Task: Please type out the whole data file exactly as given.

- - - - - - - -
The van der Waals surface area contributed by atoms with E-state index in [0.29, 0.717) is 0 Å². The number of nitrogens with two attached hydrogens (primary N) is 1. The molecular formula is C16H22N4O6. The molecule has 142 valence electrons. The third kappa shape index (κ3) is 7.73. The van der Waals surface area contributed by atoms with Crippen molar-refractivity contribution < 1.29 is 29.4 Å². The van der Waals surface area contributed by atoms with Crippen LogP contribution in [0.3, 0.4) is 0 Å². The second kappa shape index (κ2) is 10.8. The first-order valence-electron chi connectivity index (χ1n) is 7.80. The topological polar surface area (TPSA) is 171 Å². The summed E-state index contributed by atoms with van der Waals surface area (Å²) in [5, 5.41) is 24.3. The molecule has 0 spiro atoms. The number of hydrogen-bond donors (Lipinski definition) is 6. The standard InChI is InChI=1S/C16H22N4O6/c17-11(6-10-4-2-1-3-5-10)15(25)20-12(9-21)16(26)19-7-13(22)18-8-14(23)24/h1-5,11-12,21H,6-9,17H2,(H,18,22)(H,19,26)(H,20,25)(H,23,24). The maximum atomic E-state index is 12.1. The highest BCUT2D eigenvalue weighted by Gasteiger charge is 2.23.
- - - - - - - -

The van der Waals surface area contributed by atoms with E-state index in [0.29, 0.717) is 0 Å². The number of nitrogens with two attached hydrogens (primary N) is 1. The molecular formula is C16H22N4O6. The molecule has 142 valence electrons. The third kappa shape index (κ3) is 7.73. The van der Waals surface area contributed by atoms with Crippen molar-refractivity contribution < 1.29 is 29.4 Å². The van der Waals surface area contributed by atoms with Crippen LogP contribution in [0.3, 0.4) is 0 Å². The second kappa shape index (κ2) is 10.8. The first-order valence-electron chi connectivity index (χ1n) is 7.80. The topological polar surface area (TPSA) is 171 Å². The summed E-state index contributed by atoms with van der Waals surface area (Å²) in [5, 5.41) is 24.3. The molecule has 0 spiro atoms. The number of hydrogen-bond donors (Lipinski definition) is 6. The standard InChI is InChI=1S/C16H22N4O6/c17-11(6-10-4-2-1-3-5-10)15(25)20-12(9-21)16(26)19-7-13(22)18-8-14(23)24/h1-5,11-12,21H,6-9,17H2,(H,18,22)(H,19,26)(H,20,25)(H,23,24). The maximum atomic E-state index is 12.1. The highest BCUT2D eigenvalue weighted by Gasteiger charge is 2.23.